A Community Devoted to the Preservation and Practice of Celestial Navigation and Other Methods of Traditional Wayfinding
From: Peter Hakel
Date: 2020 May 10, 16:26 -0700
Hello Antoine, you asked: “how did you tackle this possible LHA indetermination trap in your spreadsheets?”
My short answer is: I didn’t.
Now the longer answer:
The attached images depict a special case showing that, besides the four input numbers in green, additional piece of information is needed to decide between the two mathematically valid values of LHA. I have done so in my meridian-passage-related spreadsheets by specifying upper vs. lower transit, but here I chose not to go as far for this (already rather academic) problem. My one_body_fix.xls spreadsheet always chooses the |LHA| < 90° value, since the other solution would usually place the celestial body below the horizon.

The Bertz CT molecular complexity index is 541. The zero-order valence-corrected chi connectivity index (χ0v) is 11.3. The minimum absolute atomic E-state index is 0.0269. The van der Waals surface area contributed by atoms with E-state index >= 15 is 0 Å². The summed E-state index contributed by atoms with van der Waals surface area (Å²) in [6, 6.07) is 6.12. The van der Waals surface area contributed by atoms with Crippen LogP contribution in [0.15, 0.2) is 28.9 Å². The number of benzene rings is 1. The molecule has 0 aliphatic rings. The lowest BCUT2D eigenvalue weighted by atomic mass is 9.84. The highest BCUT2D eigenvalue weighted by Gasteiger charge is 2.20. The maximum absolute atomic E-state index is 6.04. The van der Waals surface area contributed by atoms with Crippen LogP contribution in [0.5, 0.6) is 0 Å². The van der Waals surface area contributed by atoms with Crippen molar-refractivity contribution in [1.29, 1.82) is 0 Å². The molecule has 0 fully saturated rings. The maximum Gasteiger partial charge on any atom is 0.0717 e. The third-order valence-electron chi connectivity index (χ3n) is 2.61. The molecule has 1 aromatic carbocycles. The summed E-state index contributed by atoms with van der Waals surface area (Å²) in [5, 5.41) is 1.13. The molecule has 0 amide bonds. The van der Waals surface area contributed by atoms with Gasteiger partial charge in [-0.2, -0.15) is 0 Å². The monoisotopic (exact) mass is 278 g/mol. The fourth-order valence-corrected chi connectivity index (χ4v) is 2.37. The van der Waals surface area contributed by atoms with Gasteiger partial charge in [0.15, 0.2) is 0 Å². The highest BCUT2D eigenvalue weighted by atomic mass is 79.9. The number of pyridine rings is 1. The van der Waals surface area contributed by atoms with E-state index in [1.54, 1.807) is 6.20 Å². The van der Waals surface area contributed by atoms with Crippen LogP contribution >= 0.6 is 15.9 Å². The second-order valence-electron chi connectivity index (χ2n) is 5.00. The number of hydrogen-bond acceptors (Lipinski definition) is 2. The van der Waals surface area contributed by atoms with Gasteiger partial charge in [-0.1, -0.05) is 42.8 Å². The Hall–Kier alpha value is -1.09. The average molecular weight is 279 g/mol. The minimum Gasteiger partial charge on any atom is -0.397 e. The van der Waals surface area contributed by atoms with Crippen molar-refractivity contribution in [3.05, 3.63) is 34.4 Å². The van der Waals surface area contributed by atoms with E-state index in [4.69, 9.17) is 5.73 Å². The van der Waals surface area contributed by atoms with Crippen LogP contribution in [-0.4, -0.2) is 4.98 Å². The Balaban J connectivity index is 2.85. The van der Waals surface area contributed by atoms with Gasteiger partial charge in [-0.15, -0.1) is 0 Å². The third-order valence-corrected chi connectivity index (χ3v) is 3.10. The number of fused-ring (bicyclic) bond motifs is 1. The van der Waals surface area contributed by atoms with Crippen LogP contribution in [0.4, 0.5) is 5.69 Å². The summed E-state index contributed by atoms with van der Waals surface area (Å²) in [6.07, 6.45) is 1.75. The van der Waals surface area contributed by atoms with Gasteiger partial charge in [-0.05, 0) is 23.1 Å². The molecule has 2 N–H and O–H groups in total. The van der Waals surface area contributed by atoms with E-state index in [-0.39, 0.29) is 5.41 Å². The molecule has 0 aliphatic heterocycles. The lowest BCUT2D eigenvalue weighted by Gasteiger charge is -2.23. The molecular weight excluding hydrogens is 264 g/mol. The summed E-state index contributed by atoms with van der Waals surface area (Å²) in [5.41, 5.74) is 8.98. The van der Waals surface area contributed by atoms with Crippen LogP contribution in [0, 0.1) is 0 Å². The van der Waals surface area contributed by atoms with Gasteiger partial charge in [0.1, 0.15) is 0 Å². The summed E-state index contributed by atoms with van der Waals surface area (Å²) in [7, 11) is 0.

In fact, the noon-sight / meridian-transit problem is a special case of such a "one-body fix", in which the navigation triangle collapses to a line since the azimuth is known to be either 0 or 180.
That said, for the original Dave Walden problem, I looked at a globe to verify that the computed solution made sense before posting the result.